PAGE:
The bold and the beautiful still airs on the 2022 Mercedes-Benz GLS 450. With all the style and none of the drama of a certain soap opera, the seven-seat SUV formerly known as the GL has been giving luxury car shoppers a full-size option since 2006. The GLS-Class fends off relative upstarts such as the BMW X7 and redesigned 2022 Lexus LX600, while prodding the Cadillac Escalade and Lincoln Navigator to even greater luxury.
It’s remarkable that the GLS costs the same as its American-made rivals. With a towing capacity of 7,700 lb, the unibody SUV is nearly as capable as its truck-based rivals, and it’s more manageable and more luxurious while still allowing plenty of space for six with second-row captain’s chairs like my tester. That adds up to a high TCC Rating of 7.4 out of 10.
Following a 2020 redesign, Mercedes’ largest passenger vehicle experiences additions and subtractions this year. The 2022 model comes standard this year with cooled front seats, four-zone climate control, and 20-inch wheels, but it’s missing one big option: the 4.0-liter twin-turbo V-8. For now.
At the onset of the 2022 model year, Mercedes withheld its twin-turbo V-8 engines due to the double whammy of supply constraints and chip shortages. In February of this year, it was reported Mercedes brilliant 4.0-liter V-8 could be ordered in most of its SUVs. Months later, the rollout of the 2022 GLS 580 with the V-8 has been hampered to certain areas and a Mercedes spokesperson said they can’t predict when it will be available nationwide. In most zip codes I tried on Mercedes’ online configurator, only the GLS 450 with the 3.0-liter turbo-6 was available.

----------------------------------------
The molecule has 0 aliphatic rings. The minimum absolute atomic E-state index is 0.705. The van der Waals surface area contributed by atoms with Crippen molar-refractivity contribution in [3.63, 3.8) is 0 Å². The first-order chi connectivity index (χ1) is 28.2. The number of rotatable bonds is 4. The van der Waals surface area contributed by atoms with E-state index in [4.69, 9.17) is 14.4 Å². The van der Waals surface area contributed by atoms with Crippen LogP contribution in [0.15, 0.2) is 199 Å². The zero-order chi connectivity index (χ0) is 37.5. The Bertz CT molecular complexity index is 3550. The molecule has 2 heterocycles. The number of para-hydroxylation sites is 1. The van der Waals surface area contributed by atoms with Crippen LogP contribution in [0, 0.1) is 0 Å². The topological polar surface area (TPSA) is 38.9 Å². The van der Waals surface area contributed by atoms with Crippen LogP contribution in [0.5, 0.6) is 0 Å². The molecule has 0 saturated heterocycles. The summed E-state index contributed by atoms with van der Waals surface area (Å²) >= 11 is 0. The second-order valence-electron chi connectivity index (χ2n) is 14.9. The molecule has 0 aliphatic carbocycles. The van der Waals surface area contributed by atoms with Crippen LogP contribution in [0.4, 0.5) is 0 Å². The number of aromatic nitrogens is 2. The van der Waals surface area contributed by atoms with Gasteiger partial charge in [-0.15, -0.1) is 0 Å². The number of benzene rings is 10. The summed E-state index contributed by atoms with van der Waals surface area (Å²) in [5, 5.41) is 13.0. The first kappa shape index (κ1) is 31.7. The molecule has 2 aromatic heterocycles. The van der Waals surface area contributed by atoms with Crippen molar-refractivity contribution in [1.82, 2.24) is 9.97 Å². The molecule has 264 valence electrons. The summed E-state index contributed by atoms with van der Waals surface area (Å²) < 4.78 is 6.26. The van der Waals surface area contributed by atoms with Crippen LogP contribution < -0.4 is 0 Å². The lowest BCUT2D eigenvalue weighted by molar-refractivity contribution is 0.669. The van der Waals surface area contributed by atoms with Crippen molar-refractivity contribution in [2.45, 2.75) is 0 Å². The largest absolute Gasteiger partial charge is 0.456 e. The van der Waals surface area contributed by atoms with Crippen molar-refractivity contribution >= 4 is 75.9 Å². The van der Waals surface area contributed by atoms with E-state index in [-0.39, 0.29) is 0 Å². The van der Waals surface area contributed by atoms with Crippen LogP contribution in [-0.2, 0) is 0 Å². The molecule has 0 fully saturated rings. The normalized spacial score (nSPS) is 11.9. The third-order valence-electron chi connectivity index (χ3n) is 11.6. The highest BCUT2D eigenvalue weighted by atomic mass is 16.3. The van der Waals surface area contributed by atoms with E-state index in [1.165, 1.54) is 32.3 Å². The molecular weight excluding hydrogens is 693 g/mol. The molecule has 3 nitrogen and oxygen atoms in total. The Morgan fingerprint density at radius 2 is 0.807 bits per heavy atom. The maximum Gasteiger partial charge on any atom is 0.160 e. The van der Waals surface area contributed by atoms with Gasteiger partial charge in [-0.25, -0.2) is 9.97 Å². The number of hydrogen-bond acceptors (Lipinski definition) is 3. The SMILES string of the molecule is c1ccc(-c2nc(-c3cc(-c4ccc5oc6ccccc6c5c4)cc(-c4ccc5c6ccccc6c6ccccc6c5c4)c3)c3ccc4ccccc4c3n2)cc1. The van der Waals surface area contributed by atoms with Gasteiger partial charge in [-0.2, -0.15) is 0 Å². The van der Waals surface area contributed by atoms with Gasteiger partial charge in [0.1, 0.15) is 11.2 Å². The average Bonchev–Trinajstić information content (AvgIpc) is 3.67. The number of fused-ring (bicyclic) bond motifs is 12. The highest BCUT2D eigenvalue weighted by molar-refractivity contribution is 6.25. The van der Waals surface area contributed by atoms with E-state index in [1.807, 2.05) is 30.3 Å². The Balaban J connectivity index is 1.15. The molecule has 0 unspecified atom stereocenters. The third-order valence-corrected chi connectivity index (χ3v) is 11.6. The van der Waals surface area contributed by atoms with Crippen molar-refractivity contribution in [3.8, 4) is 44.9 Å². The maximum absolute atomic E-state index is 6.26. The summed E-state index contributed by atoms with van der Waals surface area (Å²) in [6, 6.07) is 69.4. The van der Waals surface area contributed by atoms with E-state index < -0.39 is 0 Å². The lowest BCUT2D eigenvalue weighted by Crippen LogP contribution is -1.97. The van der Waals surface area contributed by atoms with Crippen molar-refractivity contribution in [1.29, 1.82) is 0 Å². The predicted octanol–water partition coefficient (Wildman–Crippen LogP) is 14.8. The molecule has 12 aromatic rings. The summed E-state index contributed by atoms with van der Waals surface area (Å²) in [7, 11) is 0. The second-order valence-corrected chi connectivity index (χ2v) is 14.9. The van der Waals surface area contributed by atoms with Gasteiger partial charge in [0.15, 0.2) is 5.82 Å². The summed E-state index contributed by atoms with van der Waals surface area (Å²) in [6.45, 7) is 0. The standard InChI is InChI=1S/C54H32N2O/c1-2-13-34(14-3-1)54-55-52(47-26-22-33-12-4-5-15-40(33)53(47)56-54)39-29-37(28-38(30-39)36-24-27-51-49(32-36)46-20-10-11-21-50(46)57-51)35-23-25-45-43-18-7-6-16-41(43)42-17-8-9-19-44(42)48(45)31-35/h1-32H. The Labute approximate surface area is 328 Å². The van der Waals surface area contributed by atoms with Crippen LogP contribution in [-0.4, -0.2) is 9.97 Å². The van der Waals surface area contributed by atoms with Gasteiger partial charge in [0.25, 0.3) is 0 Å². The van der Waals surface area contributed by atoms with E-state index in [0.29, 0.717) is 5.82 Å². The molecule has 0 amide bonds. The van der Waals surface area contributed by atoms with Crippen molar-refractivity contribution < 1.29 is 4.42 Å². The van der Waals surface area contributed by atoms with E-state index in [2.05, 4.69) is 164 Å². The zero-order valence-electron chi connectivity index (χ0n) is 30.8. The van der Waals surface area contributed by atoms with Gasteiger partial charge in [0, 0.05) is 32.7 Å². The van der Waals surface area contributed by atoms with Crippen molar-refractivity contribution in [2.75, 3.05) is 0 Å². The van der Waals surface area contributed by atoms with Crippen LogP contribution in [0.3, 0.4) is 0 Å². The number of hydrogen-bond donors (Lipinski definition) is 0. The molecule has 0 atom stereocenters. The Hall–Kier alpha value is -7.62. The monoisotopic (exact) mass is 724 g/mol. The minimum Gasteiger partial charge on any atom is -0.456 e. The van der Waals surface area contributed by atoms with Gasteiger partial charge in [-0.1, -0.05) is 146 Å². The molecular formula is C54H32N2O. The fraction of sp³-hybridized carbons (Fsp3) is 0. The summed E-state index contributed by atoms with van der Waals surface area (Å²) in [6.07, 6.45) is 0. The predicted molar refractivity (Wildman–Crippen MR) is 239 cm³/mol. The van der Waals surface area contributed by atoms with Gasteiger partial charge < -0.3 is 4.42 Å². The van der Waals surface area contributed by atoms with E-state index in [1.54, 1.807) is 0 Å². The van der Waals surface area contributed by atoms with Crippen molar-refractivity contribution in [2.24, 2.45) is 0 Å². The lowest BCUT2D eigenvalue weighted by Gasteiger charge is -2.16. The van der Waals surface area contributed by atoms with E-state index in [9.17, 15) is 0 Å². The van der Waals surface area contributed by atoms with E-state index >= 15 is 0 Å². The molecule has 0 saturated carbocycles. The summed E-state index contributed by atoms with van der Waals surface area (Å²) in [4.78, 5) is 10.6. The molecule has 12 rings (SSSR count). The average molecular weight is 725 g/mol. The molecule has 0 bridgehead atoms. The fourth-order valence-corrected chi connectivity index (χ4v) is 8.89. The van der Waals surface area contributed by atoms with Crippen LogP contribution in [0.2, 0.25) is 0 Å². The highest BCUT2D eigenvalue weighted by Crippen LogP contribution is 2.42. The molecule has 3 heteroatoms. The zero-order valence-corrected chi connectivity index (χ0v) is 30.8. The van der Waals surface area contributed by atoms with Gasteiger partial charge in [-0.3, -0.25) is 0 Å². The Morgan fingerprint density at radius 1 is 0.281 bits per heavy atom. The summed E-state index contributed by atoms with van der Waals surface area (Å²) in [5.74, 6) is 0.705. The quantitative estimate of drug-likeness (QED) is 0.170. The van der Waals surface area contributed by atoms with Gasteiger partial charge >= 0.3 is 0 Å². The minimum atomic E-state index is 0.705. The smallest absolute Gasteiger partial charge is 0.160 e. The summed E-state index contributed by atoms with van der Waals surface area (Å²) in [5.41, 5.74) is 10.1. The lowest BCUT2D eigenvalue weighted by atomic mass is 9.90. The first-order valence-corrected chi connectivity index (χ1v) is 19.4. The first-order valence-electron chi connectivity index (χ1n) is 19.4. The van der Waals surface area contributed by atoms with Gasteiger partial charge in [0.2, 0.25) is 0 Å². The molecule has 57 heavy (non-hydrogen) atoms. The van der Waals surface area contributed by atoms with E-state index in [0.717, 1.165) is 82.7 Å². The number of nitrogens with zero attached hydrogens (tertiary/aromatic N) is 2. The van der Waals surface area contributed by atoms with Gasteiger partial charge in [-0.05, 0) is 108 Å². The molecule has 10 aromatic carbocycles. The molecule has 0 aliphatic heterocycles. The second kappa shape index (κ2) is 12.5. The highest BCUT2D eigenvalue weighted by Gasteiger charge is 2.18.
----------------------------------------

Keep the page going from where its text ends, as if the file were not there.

The inline-6 is no slouch. In my week of highway and suburban testing around Chicagoland, it never lacked for power or grace. Here’s where else the 2022 GLS 450 hit and missed.
Hit: Grace and power
To get a 5,400-lb gas SUV to hit 60 mph in less than six seconds requires some engineering wizardry. A 48-volt mild-hybrid system acts as a twofer to supplement power or conserve fuel. The starter generator boosts the engine for short periods, adding 21 hp in bursts and neutralizing turbo lag, or cuts off the engine when coasting to save fuel. The turbocharged 3.0-liter inline-6 lacks the muscle of a V-8 but it doesn’t lack the hustle. It makes 362 hp and the 369 lb-ft of torque comes on as early as 1,600 rpm. A smooth 9-speed automatic has shift points that can be modulated with drive modes, and Sport mode keeps it eager without being overly sensitive.
The air suspension handles the big and easy without ever wafting like a boat, and in spirited driving it counters the SUV’s prodigious proportions. Mercedes no longer offers its even shiftier active body control system on the GLS 450 (powered by the 48-volt system as well), but it’s still controlled and planted. With winter receding, however, the roughest roads still rocked those 23-inch wheels on my tester.
Miss: Big wheels, big price